Friday, June 22, 2012 | 2 a.m.
More than a decade of lackluster student performance couldn't dissuade the Clark County School District from renewing a $7.6 million contract with EdisonLearning Inc. on Thursday.
Founded in 1992, Edison is a pricey for-profit education management company that currently operates seven schools in Las Vegas. The New York-based company's contract with six of those schools was set to expire June 30.
Swayed by passionate supporters and a petition with 2,000 parent signatures, the School Board approved a two-year contract in a 5-to-1 vote.
School Board member Carolyn Edwards — the sole dissenting voice — said she struggled to understand why the district would continue its costly and controversial partnership with Edison despite its tainted history and record in Las Vegas.
"Frankly, it's alarming," Edwards said of Edison's record. "This is $3.8 million a year of taxpayer money that hasn't shown a significant return on investment."
Edison came to town in 2001 promising to boost achievement among minority students from low-income families. Eleven years and three contract renewals later, the district has forked over more than $30 million with little student achievement.
The past decade also saw a a fiscal error that cost Clark County taxpayers $1.6 million, late philanthropy payments and lagging test scores that forced out the Edison program at West Prep Middle School.
Nationally, Edison has been criticized for privatizing the classroom and implementing a cookie-cutter approach to education. In some school districts, Edison's failure to deliver on its promise of higher student achievement has invited lawsuits.
"Eleven years is long time to support something that's barely shown improvement," Edwards said. "I believe in school choice and I don't have a problem with the private sector, but I haven't heard enough tonight to show me why we should continue this partnership."
Even as it faced multimillion-dollar budget cuts, the School District has forked over millions of dollars of state-allocated, per-pupil funding to stamp the Edison brand on Cahlan, Crestwood, Elizondo, Lincoln, Lynch, Park and Ronnow elementary schools. About 5,200 students are enrolled at Edison schools.
Under the new contract next year, the School District will spend between $9,203 and $10,763 per student at each of these Edison schools.
Although that's higher than the district's average per-pupil cost of $8,355, Edison students are cheaper to educate than those attending the district's magnet and Prime Six schools, historically black schools located in West Las Vegas.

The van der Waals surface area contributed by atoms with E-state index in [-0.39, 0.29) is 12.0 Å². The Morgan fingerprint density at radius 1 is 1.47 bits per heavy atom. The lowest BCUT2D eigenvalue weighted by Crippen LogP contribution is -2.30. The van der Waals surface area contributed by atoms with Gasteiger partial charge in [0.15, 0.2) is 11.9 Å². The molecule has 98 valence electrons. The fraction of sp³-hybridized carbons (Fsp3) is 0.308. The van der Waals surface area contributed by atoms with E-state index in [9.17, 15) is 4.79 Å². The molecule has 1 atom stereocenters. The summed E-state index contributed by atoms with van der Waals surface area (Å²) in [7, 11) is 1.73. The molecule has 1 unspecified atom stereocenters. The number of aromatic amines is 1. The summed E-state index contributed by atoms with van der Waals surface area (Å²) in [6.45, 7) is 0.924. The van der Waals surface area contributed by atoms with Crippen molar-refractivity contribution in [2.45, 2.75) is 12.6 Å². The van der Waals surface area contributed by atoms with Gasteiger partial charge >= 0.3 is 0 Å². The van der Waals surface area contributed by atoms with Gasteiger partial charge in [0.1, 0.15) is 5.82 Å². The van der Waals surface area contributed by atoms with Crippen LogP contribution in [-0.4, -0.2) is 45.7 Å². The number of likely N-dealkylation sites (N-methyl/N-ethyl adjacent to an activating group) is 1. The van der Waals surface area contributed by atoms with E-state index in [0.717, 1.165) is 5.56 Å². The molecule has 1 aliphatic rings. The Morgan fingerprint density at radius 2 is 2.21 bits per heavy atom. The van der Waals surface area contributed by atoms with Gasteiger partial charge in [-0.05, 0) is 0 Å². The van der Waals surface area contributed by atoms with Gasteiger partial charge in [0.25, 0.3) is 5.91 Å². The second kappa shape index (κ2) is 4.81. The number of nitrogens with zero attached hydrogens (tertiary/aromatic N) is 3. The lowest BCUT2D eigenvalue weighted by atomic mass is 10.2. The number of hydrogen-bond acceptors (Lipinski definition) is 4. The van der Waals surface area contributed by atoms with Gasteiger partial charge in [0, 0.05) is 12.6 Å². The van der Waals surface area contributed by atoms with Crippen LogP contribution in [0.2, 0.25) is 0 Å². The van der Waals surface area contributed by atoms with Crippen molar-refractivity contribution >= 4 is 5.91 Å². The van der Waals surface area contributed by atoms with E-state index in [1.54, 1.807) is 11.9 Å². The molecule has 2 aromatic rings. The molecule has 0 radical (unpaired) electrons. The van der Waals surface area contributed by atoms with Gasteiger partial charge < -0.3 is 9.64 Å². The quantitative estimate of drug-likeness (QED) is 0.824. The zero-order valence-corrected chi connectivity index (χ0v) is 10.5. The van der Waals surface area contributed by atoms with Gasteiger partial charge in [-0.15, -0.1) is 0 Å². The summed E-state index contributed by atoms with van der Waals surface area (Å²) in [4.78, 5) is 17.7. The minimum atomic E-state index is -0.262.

In exchange for this funding, Edison-operated schools were provided professional training, resources and curricula for teachers. Teachers are still considered School District employees, however, and Edison schools still have to meet state and national standards.
The program is seemingly popular with Edison teachers and parents, according to several surveys conducted by the School District and Edison last year. More than a hundred people — mainly teachers — packed the School Board meeting wearing blue T-shirts that read "CCSD + EdisonLearning = A winning partnership."
Teachers said they liked Edison's collaborative teaching method, which set aside 40 minutes every day to prepare lesson plans and review student data with colleagues. They also found Edison's professional training to be helpful with instruction, and the four parent-teacher conferences a year effective in getting parents engaged with their children.
"I think the Edison model and design is a good one that we can learn from," Clark County Schools Superintendent Dwight Jones said. "I think it's starting to pay off."
Jones is a former operational vice president for Edison Schools, where he supervised 11 schools in Kansas, Missouri, and Maryland, according to his School District bio.
Parents said they felt the schools communicated well with families and were adamant Edison's curricula and instruction were effective. Almost all of the survey respondents said they wanted to stay at an Edison-run school and 90 percent were content with their child's academic success.
When these surveys were released in March, several School Board members said they were skeptical of another contract renewal with Edison, pointing to mixed test results over the past decade.
Yet, after several school visits, most School Board members had changed their minds about the Edison schools.
"In the last couple of years, I've seen Edison change," School Board President Linda Young said, adding that she wasn't sold on the program at first. "I'm asking my fellow trustees to support this."
Jones said the new contract is stronger than previous ones, with more stringent benchmarks and guidelines.
Edison spokesman and chief operating officer Thom Jackson said he is confident Edison would be able to have 100 percent of its students achieve grade level proficiency in math and reading by the end of the contract in 2014.
"We're excited about the board's decision to continue this partnership," Jackson said. "We won't give up on making a difference with these students."
Despite the supporting votes, approving School Board members said they wanted to see better results, advocating for a mid-year check-in.
"The return on investment must be better than in the past," School Board member Erin Cranor warned.
The question looms, however, Edwards said: How long does Edison plan to be in the School District?
Most Edison programs can turn around a low-performing school in three years, said Edison's Jackson.
Edison has already been in the district for three times that long.